When we talk to people about the Seattle Angel Conference, there is often a question about the previous returns that we are seeing from our efforts with our previous Angel Conferences.  This is actually a hard question to answer in a couple of ways.

The main hard part of the question, is that it makes assumptions about Angel investment that are not particularly helpful early on. There are features of Angel Investing that make it different than your regular old stock market investing that people who ask this question are trying to compare against.


Angel Investing:
  1. Takes a long time to see results
  2. Is not liquid, so you can't get in and out of it easily
  3. Has a weird return profile
  4. Depends a great deal on factors that are hard to measure
  5. Depends on factors that are hard to control


Rob Wiltbank and Wade Brooks at Willamette University have been studying Angel Investing and have collection some of the best data available. If you look at their data,
you can get a more comprehensive set of data about general angel investing.


Out of that we learn that exits tend to take some time. Sometimes a long time.
The typical expectation is that the Angel Investments make it to exit in 7-9 years. If you factor in that the ones that fail, tend to fail early, then the ones that win will tend to be later... even later than 7-9 years.


So given that the Seattle Angel Conference is 5 years old. We would expect a few failures and no wins.... And that is where we are at….


We have a list of companies and regularly track their progress. Over the last 10 cycles (5 years)
We have about 21 investments, depending where you draw the circle. We have depolyed about $2M.  And we have educated more than 200 Angel Investors.

Out of those efforts, we see:
No positive exits.
2 deaths.
9 have follow on funding of some kind.


In general, we can conclude about Angel investing that:


Angel Investing is risky.
The investment is illiquid.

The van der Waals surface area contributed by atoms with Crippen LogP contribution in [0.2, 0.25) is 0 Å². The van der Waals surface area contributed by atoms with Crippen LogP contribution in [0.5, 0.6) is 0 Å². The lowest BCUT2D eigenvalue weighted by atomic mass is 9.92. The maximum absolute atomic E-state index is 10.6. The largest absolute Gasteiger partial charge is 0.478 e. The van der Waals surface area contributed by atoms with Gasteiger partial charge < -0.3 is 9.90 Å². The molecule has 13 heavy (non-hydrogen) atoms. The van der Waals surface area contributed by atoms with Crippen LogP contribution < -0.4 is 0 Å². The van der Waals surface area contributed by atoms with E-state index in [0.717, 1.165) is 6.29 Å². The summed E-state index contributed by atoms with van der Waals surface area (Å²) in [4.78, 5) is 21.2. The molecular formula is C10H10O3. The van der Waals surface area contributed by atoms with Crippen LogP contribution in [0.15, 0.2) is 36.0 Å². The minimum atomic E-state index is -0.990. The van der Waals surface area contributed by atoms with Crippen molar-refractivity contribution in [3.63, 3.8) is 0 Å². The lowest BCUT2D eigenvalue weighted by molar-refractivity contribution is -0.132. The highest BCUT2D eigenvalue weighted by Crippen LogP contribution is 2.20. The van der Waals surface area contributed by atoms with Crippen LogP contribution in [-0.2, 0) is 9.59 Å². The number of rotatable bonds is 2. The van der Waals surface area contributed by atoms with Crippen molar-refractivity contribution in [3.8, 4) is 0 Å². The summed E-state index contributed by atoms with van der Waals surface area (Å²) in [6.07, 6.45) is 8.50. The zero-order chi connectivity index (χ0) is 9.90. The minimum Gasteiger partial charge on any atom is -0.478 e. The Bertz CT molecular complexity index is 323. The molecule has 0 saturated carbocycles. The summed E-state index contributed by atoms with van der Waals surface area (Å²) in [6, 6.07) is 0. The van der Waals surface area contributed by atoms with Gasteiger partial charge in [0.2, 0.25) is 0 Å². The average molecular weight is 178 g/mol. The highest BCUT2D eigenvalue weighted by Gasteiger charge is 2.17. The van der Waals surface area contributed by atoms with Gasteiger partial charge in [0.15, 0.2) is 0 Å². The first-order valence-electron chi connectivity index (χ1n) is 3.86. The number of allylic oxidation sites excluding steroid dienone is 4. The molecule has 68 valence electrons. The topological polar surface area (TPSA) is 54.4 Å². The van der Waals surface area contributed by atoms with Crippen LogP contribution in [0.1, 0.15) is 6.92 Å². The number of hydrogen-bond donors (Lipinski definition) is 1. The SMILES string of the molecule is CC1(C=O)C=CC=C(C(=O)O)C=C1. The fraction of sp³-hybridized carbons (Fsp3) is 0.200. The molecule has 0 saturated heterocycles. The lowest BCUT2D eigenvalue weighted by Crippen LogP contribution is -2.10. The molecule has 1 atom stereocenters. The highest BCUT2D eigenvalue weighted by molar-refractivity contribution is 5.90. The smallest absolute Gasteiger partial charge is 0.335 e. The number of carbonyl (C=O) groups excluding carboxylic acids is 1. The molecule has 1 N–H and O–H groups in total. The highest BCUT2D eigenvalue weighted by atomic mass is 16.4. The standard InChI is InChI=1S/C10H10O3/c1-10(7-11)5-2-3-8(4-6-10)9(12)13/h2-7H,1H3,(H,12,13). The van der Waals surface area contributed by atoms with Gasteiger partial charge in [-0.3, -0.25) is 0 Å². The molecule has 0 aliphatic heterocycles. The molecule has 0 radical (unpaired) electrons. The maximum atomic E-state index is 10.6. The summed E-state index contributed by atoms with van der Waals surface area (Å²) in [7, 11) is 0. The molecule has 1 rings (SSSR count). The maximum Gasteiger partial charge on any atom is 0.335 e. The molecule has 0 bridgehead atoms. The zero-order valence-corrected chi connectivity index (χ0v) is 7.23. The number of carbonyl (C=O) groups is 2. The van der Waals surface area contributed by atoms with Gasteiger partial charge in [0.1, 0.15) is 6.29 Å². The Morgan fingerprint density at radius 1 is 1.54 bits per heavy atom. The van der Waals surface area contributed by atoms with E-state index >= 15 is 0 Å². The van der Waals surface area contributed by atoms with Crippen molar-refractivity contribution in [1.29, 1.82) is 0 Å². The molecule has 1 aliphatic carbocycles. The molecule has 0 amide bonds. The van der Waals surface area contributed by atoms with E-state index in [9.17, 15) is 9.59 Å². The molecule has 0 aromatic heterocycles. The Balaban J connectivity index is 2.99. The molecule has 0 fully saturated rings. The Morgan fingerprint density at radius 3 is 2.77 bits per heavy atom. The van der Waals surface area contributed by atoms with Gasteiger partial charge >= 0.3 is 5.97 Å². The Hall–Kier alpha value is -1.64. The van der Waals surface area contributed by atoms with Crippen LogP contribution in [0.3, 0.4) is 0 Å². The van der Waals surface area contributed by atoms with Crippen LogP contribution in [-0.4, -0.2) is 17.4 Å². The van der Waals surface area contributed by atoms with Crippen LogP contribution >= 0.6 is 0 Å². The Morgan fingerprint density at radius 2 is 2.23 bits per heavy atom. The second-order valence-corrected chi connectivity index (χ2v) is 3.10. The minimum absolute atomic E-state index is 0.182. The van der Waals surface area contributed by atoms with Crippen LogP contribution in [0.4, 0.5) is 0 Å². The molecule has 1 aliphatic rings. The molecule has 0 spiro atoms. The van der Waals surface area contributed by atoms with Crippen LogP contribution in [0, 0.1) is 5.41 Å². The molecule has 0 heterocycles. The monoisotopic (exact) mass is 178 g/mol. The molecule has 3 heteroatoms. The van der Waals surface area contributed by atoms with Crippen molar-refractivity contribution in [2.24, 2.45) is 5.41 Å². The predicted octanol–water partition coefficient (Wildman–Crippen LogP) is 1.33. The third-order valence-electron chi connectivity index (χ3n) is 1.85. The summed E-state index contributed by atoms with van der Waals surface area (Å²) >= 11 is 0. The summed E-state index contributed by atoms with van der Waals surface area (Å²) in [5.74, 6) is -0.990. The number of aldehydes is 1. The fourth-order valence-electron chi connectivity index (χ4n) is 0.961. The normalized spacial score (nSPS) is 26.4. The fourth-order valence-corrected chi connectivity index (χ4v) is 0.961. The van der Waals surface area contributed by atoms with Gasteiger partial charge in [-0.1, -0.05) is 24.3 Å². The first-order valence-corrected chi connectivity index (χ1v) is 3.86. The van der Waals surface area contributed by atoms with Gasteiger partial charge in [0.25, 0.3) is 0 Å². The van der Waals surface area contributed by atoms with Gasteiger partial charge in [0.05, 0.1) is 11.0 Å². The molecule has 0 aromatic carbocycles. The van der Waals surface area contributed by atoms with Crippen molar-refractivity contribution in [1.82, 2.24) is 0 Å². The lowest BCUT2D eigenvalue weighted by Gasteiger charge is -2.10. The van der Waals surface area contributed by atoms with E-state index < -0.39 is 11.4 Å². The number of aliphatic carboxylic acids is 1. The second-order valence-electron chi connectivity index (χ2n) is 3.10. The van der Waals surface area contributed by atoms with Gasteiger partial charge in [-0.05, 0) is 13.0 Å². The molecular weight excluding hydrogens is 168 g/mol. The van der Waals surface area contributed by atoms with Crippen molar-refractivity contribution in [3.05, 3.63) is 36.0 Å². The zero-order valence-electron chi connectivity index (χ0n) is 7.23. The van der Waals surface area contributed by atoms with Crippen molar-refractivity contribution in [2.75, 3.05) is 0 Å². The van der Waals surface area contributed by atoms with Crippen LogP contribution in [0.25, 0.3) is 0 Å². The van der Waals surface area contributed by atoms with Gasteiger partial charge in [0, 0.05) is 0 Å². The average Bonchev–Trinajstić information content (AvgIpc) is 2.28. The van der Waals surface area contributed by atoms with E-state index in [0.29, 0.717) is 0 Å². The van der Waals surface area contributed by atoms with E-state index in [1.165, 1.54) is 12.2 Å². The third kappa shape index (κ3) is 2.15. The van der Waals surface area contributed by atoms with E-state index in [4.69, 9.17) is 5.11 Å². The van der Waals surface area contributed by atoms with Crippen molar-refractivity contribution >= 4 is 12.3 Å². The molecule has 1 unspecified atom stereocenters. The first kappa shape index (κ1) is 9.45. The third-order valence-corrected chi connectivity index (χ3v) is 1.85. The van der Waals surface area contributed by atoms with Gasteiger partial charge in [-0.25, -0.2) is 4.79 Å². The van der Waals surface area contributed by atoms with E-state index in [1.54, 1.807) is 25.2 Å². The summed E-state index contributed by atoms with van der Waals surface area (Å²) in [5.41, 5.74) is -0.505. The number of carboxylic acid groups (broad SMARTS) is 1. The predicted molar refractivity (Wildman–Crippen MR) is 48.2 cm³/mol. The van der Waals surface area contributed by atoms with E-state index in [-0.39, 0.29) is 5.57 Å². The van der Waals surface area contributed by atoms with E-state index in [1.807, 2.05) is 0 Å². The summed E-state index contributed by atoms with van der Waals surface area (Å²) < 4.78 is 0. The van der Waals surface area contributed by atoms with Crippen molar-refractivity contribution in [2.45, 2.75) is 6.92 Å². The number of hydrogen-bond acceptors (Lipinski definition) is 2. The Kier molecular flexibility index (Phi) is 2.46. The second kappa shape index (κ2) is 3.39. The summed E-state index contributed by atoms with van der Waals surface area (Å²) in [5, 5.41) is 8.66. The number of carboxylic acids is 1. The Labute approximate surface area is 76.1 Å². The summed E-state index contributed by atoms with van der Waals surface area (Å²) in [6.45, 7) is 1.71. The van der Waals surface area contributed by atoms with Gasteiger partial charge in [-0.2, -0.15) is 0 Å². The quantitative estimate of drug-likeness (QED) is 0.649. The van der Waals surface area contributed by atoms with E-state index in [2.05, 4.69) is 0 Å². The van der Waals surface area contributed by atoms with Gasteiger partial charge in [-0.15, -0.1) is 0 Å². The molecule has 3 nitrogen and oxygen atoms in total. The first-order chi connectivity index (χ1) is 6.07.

It will take a decade to win, if it wins.
Out of every 10, you will see 9 not give enough money back.
You need to be in 20 deals to have a good chance of winning.
This assumes you do good due diligence, remove the bad ones
and only start with very very very good companies at the beginning.


However, more importantly, the Seattle Angel Conference is not about returns. It is about learning. While it can be risky if done wrong, Angel Investing overall seems to produce some interesting returns , as we see in the Wiltbank data. What are the habits and behaviors that make it more likely that you will achieve those types of returns?


We believe that Angel Investing process can produce good returns if you engage it well. You can explore the Halo Report from the Angel Resource Institute and see that overall Angel annualized returns look like 25% / year. But these returns are not evenly distributed at all.  More than 60% of the companies loose some or all of the money invested. Close to 30% provide some returns, but not a lot. So this is not a normally distributed return profile.


More importantly for the Angel Conference model, the process is a bit overly structured to make it possible to create more learning about the process of investing. So those companies that are exceptional, have previous experience, know the network of investors and have great momentum…. They are already connected to people and are quick to get funding. So the angel conference never will be about optimizing the returns. Instead, it is a very low cost, simple way to get a deep look into the process and to learn about the issues that make Angel Investing interesting. And to see first hand some of the issues that are hard to deal with and deserve significant consideration before proceeding on a deal.


For New investors, who have never  been inside an Angel Investment, it is a great way to gain perspective about the market, the structure of companies, and to build relationships in the market. It is the expectation that alumni investors of the Seattle Angel Conference will learn a great deal about their investment thesis and where they want to engage. And then will move on to the other Angel groups that match their goals.  


If an early focus on returns is the highest priority for the investor, then it is likely that the risk profile is one of low risk and this may not be appropriate to engage in the process of Angel Investing.


To repeat a bit:


Angel investing is risky - Learn where things work and where they don’t


If you have a low risk profile it will be frustrating.


Returns take a long time.


The return distribution is not normal. It is specifically highly skewed.


The conference is not built to provide excellent returns, it's built for education. If you learn (hence the conference) and build a portfolio, returns can be pretty good.


There are other Angel Organizations in Seattle that have a much stronger focus on building an opportunity for good returns:


Seattle Angel Fund - http://seattleangelfund.net
Alliance of Angels - https://www.allianceofangels.com/



There is some data about how they are performing here: (2015)

Every April, the MIT Forum has been doing a “Meet the Angels” workshop, where folks talk about how Angel Investing works




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Angel Resource Institute - Halo Report - https://www.angelresourceinstitute.org/